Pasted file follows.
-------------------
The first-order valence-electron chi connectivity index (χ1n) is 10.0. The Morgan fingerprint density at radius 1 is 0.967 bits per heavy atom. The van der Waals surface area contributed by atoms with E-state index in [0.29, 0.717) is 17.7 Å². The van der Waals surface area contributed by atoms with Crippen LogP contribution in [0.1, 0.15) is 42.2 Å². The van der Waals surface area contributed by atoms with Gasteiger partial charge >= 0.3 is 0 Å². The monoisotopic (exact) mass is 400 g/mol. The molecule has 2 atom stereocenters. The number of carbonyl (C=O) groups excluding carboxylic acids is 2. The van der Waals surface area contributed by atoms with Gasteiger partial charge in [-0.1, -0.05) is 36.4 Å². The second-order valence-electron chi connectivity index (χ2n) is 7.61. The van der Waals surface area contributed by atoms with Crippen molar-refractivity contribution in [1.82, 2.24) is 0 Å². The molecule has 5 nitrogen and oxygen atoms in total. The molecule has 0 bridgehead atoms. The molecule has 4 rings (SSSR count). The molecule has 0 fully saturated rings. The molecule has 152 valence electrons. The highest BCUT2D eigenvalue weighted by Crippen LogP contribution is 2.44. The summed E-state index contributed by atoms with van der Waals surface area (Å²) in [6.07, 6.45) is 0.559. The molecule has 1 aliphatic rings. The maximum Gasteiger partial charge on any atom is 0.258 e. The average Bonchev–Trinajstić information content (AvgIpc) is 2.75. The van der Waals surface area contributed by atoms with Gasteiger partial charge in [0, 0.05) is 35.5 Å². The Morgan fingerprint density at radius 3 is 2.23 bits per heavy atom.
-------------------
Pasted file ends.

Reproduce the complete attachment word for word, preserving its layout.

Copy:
The first-order valence-electron chi connectivity index (χ1n) is 10.0. The Morgan fingerprint density at radius 1 is 0.967 bits per heavy atom. The van der Waals surface area contributed by atoms with E-state index in [0.29, 0.717) is 17.7 Å². The van der Waals surface area contributed by atoms with Crippen LogP contribution in [0.1, 0.15) is 42.2 Å². The van der Waals surface area contributed by atoms with Gasteiger partial charge >= 0.3 is 0 Å². The monoisotopic (exact) mass is 400 g/mol. The molecule has 2 atom stereocenters. The number of carbonyl (C=O) groups excluding carboxylic acids is 2. The van der Waals surface area contributed by atoms with Gasteiger partial charge in [-0.1, -0.05) is 36.4 Å². The second-order valence-electron chi connectivity index (χ2n) is 7.61. The van der Waals surface area contributed by atoms with Crippen molar-refractivity contribution in [1.82, 2.24) is 0 Å². The molecule has 5 nitrogen and oxygen atoms in total. The molecule has 0 bridgehead atoms. The molecule has 4 rings (SSSR count). The molecule has 0 fully saturated rings. The molecule has 152 valence electrons. The highest BCUT2D eigenvalue weighted by Crippen LogP contribution is 2.44. The summed E-state index contributed by atoms with van der Waals surface area (Å²) in [6.07, 6.45) is 0.559. The molecule has 1 aliphatic rings. The maximum Gasteiger partial charge on any atom is 0.258 e. The average Bonchev–Trinajstić information content (AvgIpc) is 2.75. The van der Waals surface area contributed by atoms with Gasteiger partial charge in [0, 0.05) is 35.5 Å². The Morgan fingerprint density at radius 3 is 2.23 bits per heavy atom.